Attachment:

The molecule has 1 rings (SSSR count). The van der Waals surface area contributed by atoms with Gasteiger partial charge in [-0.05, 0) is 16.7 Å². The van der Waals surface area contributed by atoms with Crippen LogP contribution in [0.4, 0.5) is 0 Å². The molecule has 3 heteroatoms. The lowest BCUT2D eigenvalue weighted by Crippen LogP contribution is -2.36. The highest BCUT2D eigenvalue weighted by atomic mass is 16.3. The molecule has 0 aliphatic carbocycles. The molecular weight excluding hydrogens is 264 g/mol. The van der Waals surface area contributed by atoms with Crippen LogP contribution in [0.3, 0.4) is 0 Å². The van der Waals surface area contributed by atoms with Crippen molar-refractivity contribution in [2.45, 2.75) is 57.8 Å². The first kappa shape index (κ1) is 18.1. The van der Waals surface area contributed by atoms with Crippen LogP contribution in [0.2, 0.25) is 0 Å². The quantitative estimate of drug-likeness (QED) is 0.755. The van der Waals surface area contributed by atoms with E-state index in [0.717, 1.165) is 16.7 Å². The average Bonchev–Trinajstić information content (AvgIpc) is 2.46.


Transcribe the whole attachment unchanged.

The molecule has 1 rings (SSSR count). The van der Waals surface area contributed by atoms with Gasteiger partial charge in [-0.05, 0) is 16.7 Å². The van der Waals surface area contributed by atoms with Crippen LogP contribution in [0.4, 0.5) is 0 Å². The molecule has 3 heteroatoms. The lowest BCUT2D eigenvalue weighted by Crippen LogP contribution is -2.36. The highest BCUT2D eigenvalue weighted by atomic mass is 16.3. The molecule has 0 aliphatic carbocycles. The molecular weight excluding hydrogens is 264 g/mol. The van der Waals surface area contributed by atoms with Crippen LogP contribution in [0.3, 0.4) is 0 Å². The van der Waals surface area contributed by atoms with Crippen molar-refractivity contribution in [2.45, 2.75) is 57.8 Å². The first kappa shape index (κ1) is 18.1. The van der Waals surface area contributed by atoms with Crippen LogP contribution in [0.2, 0.25) is 0 Å². The quantitative estimate of drug-likeness (QED) is 0.755. The van der Waals surface area contributed by atoms with E-state index in [0.717, 1.165) is 16.7 Å². The average Bonchev–Trinajstić information content (AvgIpc) is 2.46.